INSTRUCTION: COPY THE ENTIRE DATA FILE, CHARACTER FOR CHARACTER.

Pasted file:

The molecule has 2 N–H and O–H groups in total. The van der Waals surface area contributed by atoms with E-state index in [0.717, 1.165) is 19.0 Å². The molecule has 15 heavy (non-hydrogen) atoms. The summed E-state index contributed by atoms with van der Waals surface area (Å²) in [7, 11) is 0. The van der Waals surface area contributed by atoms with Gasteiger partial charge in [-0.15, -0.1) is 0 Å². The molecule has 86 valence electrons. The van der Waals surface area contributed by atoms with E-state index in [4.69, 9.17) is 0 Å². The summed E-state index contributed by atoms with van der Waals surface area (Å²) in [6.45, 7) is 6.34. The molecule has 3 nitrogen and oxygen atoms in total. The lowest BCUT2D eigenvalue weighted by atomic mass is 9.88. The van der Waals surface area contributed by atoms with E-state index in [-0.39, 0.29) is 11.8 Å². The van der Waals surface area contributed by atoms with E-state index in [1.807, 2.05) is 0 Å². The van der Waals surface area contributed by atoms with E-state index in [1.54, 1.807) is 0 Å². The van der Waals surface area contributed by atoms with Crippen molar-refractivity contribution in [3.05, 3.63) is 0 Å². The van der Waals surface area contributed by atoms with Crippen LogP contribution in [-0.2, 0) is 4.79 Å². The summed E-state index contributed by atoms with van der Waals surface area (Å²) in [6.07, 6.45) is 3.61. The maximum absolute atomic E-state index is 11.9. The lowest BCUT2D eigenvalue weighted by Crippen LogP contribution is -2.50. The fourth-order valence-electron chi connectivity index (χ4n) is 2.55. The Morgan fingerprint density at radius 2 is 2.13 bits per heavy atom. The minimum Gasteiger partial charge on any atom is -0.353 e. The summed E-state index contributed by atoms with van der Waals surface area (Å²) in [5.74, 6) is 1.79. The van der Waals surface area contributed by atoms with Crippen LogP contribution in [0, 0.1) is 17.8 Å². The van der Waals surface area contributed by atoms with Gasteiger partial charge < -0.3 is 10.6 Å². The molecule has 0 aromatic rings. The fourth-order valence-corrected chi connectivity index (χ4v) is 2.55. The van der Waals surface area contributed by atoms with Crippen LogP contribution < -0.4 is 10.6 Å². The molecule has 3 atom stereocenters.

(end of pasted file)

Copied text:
The molecule has 2 N–H and O–H groups in total. The van der Waals surface area contributed by atoms with E-state index in [0.717, 1.165) is 19.0 Å². The molecule has 15 heavy (non-hydrogen) atoms. The summed E-state index contributed by atoms with van der Waals surface area (Å²) in [7, 11) is 0. The van der Waals surface area contributed by atoms with Gasteiger partial charge in [-0.15, -0.1) is 0 Å². The molecule has 86 valence electrons. The van der Waals surface area contributed by atoms with E-state index in [4.69, 9.17) is 0 Å². The summed E-state index contributed by atoms with van der Waals surface area (Å²) in [6.45, 7) is 6.34. The molecule has 3 nitrogen and oxygen atoms in total. The lowest BCUT2D eigenvalue weighted by atomic mass is 9.88. The van der Waals surface area contributed by atoms with E-state index in [-0.39, 0.29) is 11.8 Å². The van der Waals surface area contributed by atoms with E-state index in [1.807, 2.05) is 0 Å². The van der Waals surface area contributed by atoms with E-state index in [1.54, 1.807) is 0 Å². The van der Waals surface area contributed by atoms with Crippen molar-refractivity contribution in [3.05, 3.63) is 0 Å². The van der Waals surface area contributed by atoms with Crippen LogP contribution in [-0.2, 0) is 4.79 Å². The summed E-state index contributed by atoms with van der Waals surface area (Å²) in [6.07, 6.45) is 3.61. The maximum absolute atomic E-state index is 11.9. The lowest BCUT2D eigenvalue weighted by Crippen LogP contribution is -2.50. The fourth-order valence-electron chi connectivity index (χ4n) is 2.55. The Morgan fingerprint density at radius 2 is 2.13 bits per heavy atom. The minimum Gasteiger partial charge on any atom is -0.353 e. The summed E-state index contributed by atoms with van der Waals surface area (Å²) in [5.74, 6) is 1.79. The van der Waals surface area contributed by atoms with Crippen LogP contribution in [0, 0.1) is 17.8 Å². The van der Waals surface area contributed by atoms with Gasteiger partial charge < -0.3 is 10.6 Å². The molecule has 0 aromatic rings. The fourth-order valence-corrected chi connectivity index (χ4v) is 2.55. The van der Waals surface area contributed by atoms with Crippen LogP contribution < -0.4 is 10.6 Å². The molecule has 3 atom stereocenters.